Time and technological change: Ceramic production, labor, and economic transformation in a third millennium complex society (Tell Leilan, Syria)

Persistent Link:
http://hdl.handle.net/10150/282841
Title:
Time and technological change: Ceramic production, labor, and economic transformation in a third millennium complex society (Tell Leilan, Syria)
Author:
Senior, Louise Marie, 1958-
Issue Date:
1998
Publisher:
The University of Arizona.
Rights:
Copyright © is held by the author. Digital access to this material is made possible by the University Libraries, University of Arizona. Further transmission, reproduction or presentation (such as public display or performance) of protected items is prohibited except with permission of the author.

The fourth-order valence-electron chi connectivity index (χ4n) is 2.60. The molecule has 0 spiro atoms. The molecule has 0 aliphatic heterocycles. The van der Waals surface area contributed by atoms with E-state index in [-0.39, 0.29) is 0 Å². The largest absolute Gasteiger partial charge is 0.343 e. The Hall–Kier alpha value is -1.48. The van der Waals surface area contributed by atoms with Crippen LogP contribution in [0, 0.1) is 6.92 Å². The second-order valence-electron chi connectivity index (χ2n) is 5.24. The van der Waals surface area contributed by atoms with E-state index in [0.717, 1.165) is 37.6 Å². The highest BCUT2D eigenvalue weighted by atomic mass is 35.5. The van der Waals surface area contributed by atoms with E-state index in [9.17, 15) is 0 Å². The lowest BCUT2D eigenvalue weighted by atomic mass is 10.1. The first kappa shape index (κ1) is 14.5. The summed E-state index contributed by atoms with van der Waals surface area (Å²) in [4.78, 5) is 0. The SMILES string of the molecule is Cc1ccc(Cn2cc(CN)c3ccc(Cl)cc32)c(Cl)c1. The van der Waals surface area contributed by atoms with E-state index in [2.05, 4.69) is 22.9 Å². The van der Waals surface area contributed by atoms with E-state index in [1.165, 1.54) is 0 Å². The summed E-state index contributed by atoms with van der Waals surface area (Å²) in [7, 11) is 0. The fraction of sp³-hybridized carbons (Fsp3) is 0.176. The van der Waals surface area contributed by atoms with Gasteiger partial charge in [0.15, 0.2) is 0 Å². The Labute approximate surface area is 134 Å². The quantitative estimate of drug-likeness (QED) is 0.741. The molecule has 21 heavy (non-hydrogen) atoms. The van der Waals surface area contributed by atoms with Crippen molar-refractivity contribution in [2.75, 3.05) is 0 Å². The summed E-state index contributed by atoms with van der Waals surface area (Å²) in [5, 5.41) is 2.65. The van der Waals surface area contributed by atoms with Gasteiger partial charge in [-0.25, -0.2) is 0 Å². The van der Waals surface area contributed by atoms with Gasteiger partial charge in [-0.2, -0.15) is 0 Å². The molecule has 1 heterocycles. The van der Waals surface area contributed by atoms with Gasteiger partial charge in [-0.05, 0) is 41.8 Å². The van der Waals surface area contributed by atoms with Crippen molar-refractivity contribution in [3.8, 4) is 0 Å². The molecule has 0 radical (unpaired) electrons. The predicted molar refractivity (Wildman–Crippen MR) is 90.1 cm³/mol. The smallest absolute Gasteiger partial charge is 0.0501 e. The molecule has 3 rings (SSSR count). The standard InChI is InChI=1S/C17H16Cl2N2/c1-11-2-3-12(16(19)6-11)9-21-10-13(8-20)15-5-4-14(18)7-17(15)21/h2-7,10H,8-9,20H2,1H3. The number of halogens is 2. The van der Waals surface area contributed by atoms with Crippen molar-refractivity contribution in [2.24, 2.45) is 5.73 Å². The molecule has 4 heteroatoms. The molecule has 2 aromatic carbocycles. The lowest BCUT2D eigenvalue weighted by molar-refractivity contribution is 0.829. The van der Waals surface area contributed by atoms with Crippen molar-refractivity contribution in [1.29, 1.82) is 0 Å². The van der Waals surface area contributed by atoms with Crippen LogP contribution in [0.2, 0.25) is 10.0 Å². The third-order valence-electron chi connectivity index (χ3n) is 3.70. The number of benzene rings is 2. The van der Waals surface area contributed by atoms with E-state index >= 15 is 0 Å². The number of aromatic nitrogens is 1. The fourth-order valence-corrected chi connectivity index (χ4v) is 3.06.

Abstract: